With North Dakota Governor Jack Dalrymple announcing that he’ll be stepping down at the end of his current term the state is facing its first open gubernatorial race since 2000 when John Hoeven (with Dalrymple as his running mate) was elected.
Thoughts now turn to who will be running in 2016, and for Democrats the name at the top of the list is Senator Heidi Heitkamp who ran for governor in 2000 but lost.
It’s anyone’s guess whether or not Heitkamp will run. My feeling is, after talking to friends in Democrat circles, that Heitkamp probably hasn’t made up her mind yet. I suspect that Heitkamp is going to do some heavy polling of North Dakota voters now that they know Dalrymple definitely won’t be governor after 2016, and I suspect that polling will inform her decision in no small way.
But the umbrella group for Democrat gubernatorial campaigns nationally says that while they would like Heitkamp to run, they don’t expect her to (emphasis mine):
In February, Montana Gov. Steve Bullock, the chair of the Democratic Governors Association, expressed enthusiasm about the possibility of a Heitkamp run, saying, “Heidi is a rock star and we’d love to see her run.” But the association isn’t expecting her to take the plunge, with one aide saying, “I don’t think any of us really expect her to do it, but it’s not impossible.”
The problem for national Democrats, if Heitkamp runs for governor, is that she is probably giving up her seat to a Republican. If Heitkamp runs and loses she has to run again for her Senate seat in 2018 after getting rejected by voters on the statewide ballot, six years after winning with barely 50 percent of the vote in 2012.
If she runs and wins she doesn’t get to appoint her own replacement thanks to legislation backed by Rep. Roscoe Streyle of Minot which passed earlier this year. Given that, once you get past Heitkamp, Democrats have a very thin bench of credible statewide candidates (more on that in a moment) it seems unlikely that the liberals could hold Heitkamp’s vacated Senate seat in a special election.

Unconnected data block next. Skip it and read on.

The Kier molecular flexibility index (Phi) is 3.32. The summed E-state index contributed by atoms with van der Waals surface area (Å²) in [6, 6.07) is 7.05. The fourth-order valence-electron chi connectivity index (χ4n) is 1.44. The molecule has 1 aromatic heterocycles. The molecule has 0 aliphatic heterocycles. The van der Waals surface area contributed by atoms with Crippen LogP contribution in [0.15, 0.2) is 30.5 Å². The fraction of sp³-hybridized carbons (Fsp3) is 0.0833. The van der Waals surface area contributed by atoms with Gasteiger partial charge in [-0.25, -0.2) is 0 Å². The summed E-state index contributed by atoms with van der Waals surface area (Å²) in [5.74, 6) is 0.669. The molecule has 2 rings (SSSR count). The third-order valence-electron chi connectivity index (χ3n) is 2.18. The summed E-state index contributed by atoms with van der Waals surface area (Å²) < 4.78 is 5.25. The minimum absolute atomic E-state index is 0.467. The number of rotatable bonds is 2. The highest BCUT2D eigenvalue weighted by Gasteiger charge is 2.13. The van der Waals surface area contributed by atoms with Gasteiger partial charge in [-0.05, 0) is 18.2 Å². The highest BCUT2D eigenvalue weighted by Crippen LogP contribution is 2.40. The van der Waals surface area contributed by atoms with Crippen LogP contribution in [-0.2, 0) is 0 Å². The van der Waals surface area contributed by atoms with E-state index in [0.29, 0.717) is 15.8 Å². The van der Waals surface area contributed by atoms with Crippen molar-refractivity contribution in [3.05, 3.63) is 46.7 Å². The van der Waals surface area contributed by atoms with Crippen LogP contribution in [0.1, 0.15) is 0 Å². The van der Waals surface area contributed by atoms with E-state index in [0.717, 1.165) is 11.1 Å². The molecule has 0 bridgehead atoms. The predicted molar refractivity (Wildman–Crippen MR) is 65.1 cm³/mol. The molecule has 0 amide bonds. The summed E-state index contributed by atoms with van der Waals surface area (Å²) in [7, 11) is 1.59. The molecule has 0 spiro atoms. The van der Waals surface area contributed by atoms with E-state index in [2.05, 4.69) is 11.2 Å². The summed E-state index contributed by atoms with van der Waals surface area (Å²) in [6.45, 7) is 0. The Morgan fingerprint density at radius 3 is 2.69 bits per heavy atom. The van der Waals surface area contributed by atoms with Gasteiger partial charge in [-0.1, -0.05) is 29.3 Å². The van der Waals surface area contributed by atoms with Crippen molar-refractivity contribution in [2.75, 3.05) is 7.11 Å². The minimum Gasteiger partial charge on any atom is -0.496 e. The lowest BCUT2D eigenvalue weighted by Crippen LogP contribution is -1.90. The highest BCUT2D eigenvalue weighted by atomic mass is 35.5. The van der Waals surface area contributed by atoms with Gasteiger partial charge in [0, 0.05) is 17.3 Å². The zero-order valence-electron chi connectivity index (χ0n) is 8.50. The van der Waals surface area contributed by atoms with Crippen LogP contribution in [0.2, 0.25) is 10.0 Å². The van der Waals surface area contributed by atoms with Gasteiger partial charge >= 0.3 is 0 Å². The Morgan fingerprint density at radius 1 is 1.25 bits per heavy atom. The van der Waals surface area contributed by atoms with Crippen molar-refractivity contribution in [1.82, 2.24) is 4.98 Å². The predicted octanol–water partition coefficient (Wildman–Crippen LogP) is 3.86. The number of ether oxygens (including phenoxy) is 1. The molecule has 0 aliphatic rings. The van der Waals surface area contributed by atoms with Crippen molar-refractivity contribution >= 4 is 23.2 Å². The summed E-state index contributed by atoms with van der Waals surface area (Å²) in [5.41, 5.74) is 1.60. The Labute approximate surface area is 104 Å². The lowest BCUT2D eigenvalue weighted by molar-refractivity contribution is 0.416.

I can’t imagine that national Democrats, who need four seats to take back the Senate in the 2016 cycle, want Heitkamp to move the threshold to five seats.
The problem for North Dakota Democrats, though, is who else are they going to run for governor? Look at the list of names they’re throwing around:
“Before this announcement, we had been aggressively recruiting candidates for our ticket all the way from the top of the ticket to the bottom, and from our perspective this decision does not impact that work that we are doing,” said Robert Haider, the executive director of the North Dakota Democratic-Nonpartisan League Party. Haider pointed to U.S. Attorney Tim Purdon, state Sen. Mac Schneider, and state Sen. George B. Sinner, the son of former Democratic Gov. George A. Sinner, as some of the party’s potential recruits outside of Heitkamp.
Sinner ran a clumsy House campaign against Republican incumbent Kevin Cramer in 2014…and got just 38 percent of the vote.
Earlier this year Purdon bailed on his presidential appointment as U.S. Attorney of North Dakota to take a cushy gig with a private sector law firm. Not exactly an inspiring resume.
Schneider is probably the most likely of those three potential candidates, but he’s also a left-wing lawmaker from one of the most liberal legislative districts in the state. He’s about as effective a leader of a thoroughly marginalized Senate caucus as Democrats could expect, but it’s hard to see him having a lot of appeal to voters statewide. Especially when voters statewide are most likely to know him from his shrill pronouncements on oil development.